PAOLO'S -- 1303 Wisconsin Ave. NW. 333-7353. Open: Monday hrough Thursday 11:30 to 2 a.m., Friday and Saturday 11:30 to 3 a.m., Sunday 11 to 2 a.m. Reservations accepted for parties of eight or more. AE, DC, MC, V. No separate non-smoking section. Prices: appetizers $4.95 to $7.95, entrees $5.95 to $14.95. Full meal with wine, tax and tip about $25 to $35 per person.
This year, pizza is Italian again. The "new American" pizza rolled through Washington in the past couple of years, mating smoked salmon and goat cheese with refined golden crusts. In this season's new restaurants, pizza is still a star, cooking it in a wood-burning oven has become commonplace, and the toppings still include smoked salmon and goat cheese. But the accent, once again, is Italian.
Primi Piatti started to turn the tide, with its pizza toppings so Italian as to seem exotic. Now Paolo's follows, mezzo- Italian, mezzo-Georgetown. Its display table of mix-and-match ingredients arrayed in front of its handsome white wood-burning pizza oven includes smoked salmon, goat cheese and sun-dried tomatoes. But there are also plum tomatoes, classic red sauce flecked with green herbs, Italian sausage, mozzarella and spinach scented with Strega. The emphasis leans toward tradition.
Paolo's pastas reinforce this trend and include the classic bolognese, carbonara and grilled fennel sausage with marinara sauce, along with combinations of shiitake mushrooms, leeks and oysters that an Italian would immediately recognize as American food.
The half-and-half mixed marriage continues: traditional minestrone, mussels marinara, fried calamari and carpaccio among the appetizers, along with baked goat cheese and caesar salad. Traditional shrimp dishes -- scampi style or fra diavolo -- are listed among the entrees, as well as specials such as grilled mako shark with red pepper beurre blanc. From the first taste of Paolo's -- which is wonderful homemade bread sticks with tapenade brought to the table when you are seated -- this cooking is a hybrid. The seeded bread sticks are authentic but the tapenade is a modernized (and delicious) version of this Mediterranean olive spread, made with green olives, chickpeas and roasted red peppers.
And the atmosphere is pure American. This beautiful dining room, with light, glowing wood in a red-gold hue and leaded-glass mirrors, throbs like a disco even without music. Everything is bright and informal. Tables are crowded. Surfaces are shiny and hard, reflecting light as well as sound. The open kitchen looks like the home of a baseball team, not just because all the cooks wear Paolo's baseball caps, but because their fast teamwork has the energy and casual mood of an exhibition game. The waiters are terrific -- fast and funny and very attentive -- in a totally American style ("Hi, my name is . . ."). Paolo's has flair in all its parts, and the kind of open good nature the world associates with Americans. It is also as quietly relaxing as the Smithsonian Metro station after the July 4 fireworks. This is a pulsating restaurant.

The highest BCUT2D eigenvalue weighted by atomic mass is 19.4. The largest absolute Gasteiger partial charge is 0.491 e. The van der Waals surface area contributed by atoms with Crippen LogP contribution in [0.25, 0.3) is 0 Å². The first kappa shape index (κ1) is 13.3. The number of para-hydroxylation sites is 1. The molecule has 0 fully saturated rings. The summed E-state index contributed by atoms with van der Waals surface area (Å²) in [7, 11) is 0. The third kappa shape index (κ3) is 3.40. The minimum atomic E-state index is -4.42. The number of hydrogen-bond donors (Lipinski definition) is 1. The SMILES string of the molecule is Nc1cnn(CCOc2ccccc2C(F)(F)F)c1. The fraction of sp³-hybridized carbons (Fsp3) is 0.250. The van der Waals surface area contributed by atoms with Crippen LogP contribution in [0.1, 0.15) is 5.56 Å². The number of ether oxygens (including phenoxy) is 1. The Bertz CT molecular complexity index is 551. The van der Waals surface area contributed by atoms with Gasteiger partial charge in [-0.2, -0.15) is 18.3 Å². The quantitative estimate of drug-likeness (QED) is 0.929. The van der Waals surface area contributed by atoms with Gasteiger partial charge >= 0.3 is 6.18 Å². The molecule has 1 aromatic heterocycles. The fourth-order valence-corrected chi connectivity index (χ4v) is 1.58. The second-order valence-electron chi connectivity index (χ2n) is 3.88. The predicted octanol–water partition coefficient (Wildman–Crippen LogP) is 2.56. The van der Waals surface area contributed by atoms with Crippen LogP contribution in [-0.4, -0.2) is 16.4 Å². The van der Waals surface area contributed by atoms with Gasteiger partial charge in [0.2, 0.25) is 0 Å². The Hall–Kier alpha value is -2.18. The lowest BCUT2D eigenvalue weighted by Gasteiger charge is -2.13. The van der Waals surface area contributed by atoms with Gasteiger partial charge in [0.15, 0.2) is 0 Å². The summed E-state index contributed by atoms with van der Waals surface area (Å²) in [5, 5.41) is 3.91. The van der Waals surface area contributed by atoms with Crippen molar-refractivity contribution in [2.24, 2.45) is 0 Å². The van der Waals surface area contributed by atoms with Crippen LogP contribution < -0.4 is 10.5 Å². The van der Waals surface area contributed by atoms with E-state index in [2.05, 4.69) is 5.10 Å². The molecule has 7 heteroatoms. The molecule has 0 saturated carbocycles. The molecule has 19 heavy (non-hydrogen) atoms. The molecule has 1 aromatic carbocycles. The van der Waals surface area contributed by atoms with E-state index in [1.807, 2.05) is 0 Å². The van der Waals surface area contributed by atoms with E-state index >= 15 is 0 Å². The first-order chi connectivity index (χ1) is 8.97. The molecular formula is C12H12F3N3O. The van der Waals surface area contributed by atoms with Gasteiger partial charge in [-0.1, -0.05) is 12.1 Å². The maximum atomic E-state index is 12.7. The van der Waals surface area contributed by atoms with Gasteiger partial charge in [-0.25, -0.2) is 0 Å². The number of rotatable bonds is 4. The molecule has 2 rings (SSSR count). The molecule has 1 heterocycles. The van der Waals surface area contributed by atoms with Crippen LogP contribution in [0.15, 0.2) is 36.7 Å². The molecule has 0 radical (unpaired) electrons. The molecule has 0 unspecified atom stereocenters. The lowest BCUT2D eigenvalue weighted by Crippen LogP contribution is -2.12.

If you are prepared for that, you can focus on noticing why: Not only is Paolo's a splash of a dining room, but it also has some very good food at definitely friendly prices.
Pizzas are $6 to $10, but since their best feature is their crust, you might as well enjoy them in the $6 versions. That crust is a classic of thin, crunchy, chewy dough with an innate yeasty flavor and smoky savor added by the wood oven. The toppings support its quality rather than add much on their own.
Pastas show an even wider spread, from $7.25 to twice that, and range from delicate angel hair with seafood in white wine sauce to tingling combinations of nic oise olives, capers, chunks of roasted garlic, tomato and that superb Italian bacon called pancetta.
Tradition is bent with lasagne in a creamy ooze of ricotta and pesto, and with carbonara that has added gorgonzola and sage to pancetta and garlic cream. Even I, a carbonara purist, approved once I tasted it. And a lunch special one day that teamed clams, mussels and squid with sausage in a powerful tomato sauce over pasta was irresistible except for chewy, overcooked squid.
Seafood has otherwise been treated with care, mussels and clams lightly cooked and fresh-tasting, jumbo shrimp cooked gently.
In fact, I've had few serious complaints about the food at Paolo's. This is not cooking of great finesse, but it is simple food with a lot of zest. Chicken breast is grilled to a crisp and juicy stage and dosed with balsamic vinegar as well as mushrooms, peppers and sun-dried tomatoes. Those shrimp, cooked scampi style, are grilled under a hail of garlic and herbs. Sure, the seafood tastes are sometimes hidden under all those generous seasonings, the fragile flavor of carpaccio is lost in too strong a vinaigrette, and smoked salmon is irrelevant on a pizza with four cheeses and roasted red peppers as well as thyme. This is a pizza-parlor palate at work.
It suits. And the price is right. A couple at lunch can feel awfully good after an antipasto salad of salami, mortadella, provolone, very white and fresh mozzarella, tomatoes, peppers, marinated mushrooms and olives in a big bowl of romaine and arugula, followed by a crusty pizza to share. And they feel even better paying less than $25, with dessert and tip.
Paolo's does mass cooking of nice ingredients at sensible prices. And its wines are priced to match, most less than $16 a bottle.
You've got to like noise and bustle to put up with Paolo's, and you have to be willing to wait in line. If you sit in the front of the restaurant you have to feel comfortable perched on high stools, and even in the back you have to juggle the space at minuscule tables. If you do, you'll find Paolo's an Italian restaurant that shines in its price range. ::